Drawing is an important part of literacy development. Observe as children draw together and you often see and hear them telling stories as they draw, adding occasional letters, and reading their drawings. When the environment is set up so children can have access to materials plus time to make choices and explore processes, it is common for children to spend a long time on their drawings or cover a whole page with writing. Maehr (1989) says that young children may consider their drawings to be actual writing. If asked to 'read' their marks, children can give a clear message or story. Older children may recognize that drawing is an illustrative form of communication, but still continue to use it as writing. Let's look at some more similarities:
The following are some activity ideas that help children make the drawing/literacy connection:
Have Clipboard-Will Travel:
Small clipboards can be made for each child, using an 8" x 11" piece of heavy cardboard as a base. Secure a clip to the cardboard to hold several pieces of blank paper. If interesting artifacts, such as a collection of leaves, pine cones, or pebbles are on display in the science area, encourage children to take their clipboards with some drawing/writing tools over to make study drawings. Children can also take their clipboards on walks or on field trips to make field drawings and words of what they hear and see. Children can draw pictures and/or write down sounds or sights they encounter. After the walk or field trip, children can share their information with adults and peers.
Create a Book:
Children's experiences at home, in class, or on field trips add to their learning. Talking, drawing, and writing about the experiences fosters emergent literacy development. After a field trip or other shared learning experience, tell the children that you are going to help them make a book about it. Offer several sheets of paper and invite children to draw pictures of their experiences. Ask children open-ended questions, such as "Tell me about this part of our trip to the train station. What was happening in this picture." Listen as children describe each picture and, on a separate sheet of paper, write down the words exactly as the child says them. These pages can go into the book next to the appropriate picture. Ask each child to help you put the pictures and words in the right order, according to what happened first, next, and last during the trip. Children can create a cover from poster board or colorful construction paper. Ask children to draw on and title their cover then write their name. Bind all pages together inside the cover, then place it in the reading area so the child can share it with the other children. Children can also make a group experience book, each child drawing a different part of the experience. At one of the Expressive Arts Outreach sites children became authors of a group classroom book (Potter & Schoon). Each child had a page with his or her photograph, name, self portrait drawing, and emergent writing. Children had great fun reading their book to one another.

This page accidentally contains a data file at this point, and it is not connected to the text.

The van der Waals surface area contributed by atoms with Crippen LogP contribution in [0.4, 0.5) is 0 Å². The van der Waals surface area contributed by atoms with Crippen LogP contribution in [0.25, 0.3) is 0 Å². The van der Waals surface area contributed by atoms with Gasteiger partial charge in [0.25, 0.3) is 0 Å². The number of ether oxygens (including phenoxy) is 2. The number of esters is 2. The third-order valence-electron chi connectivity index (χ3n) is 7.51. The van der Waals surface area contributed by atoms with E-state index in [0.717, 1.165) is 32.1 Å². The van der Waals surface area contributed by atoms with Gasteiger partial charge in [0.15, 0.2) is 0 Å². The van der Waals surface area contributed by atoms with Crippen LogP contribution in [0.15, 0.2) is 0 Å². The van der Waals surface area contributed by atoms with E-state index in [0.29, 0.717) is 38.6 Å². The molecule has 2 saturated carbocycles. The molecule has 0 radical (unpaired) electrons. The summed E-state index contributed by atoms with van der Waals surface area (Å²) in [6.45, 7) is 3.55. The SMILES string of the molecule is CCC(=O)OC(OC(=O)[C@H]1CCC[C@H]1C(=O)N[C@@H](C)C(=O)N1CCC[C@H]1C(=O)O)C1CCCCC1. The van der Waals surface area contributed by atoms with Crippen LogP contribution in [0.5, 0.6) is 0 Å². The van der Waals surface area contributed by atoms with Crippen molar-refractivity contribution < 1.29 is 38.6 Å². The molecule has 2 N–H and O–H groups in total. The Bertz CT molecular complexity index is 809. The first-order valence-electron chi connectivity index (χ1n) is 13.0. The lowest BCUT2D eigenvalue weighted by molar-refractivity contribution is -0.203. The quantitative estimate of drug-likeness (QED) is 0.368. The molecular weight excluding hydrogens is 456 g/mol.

Dual Platform CD Software Alternatives:
The Amazing Writing Machine (Broderbund) lets a child create a journal or book on the computer and then print in out. In this program children can both draw, paint, use stamps, and write on each page.
Kid Pix Studio (Broderbund) is a children's drawing and painting program. Children can also stamp letters or use the type option to write. The drawings can be saved and placed in a slide show or printed out to create a book.
Disney's Magic Artist (Disney) and IBM's Crayola Make a Masterpiece (IBM Inc.) both have many drawing and painting options. Children can choose to draw or write, collect their work in a portfolio, show a slide show, and print out to create a book.
HyperStudio (Knowledge Adventure) is another way children can create a book about their learning experiences in the home, in the classroom and on field trips.
The Expressive Arts Outreach Project replication site staff have tried some of these ideas in their early childhood classrooms, using adaptive grips on marking tools when needed. They are finding important connections between drawing and literacy development. I hope you will too.
Chard, S. (August 9, 1999). Engaging children in drawing. Workshop held at Wild Life Prairie Park, IL: Best Practices, Inc.
Maehr, J. (1989). Right! Young children can write! Extensions: Newsletter of the High/Scope Curriculum, 4, 3, 1-4.
Potter, J., & Schoon, S. (1998). Classroom activities. ArtExpress: All around the sites, 3, 4, 1.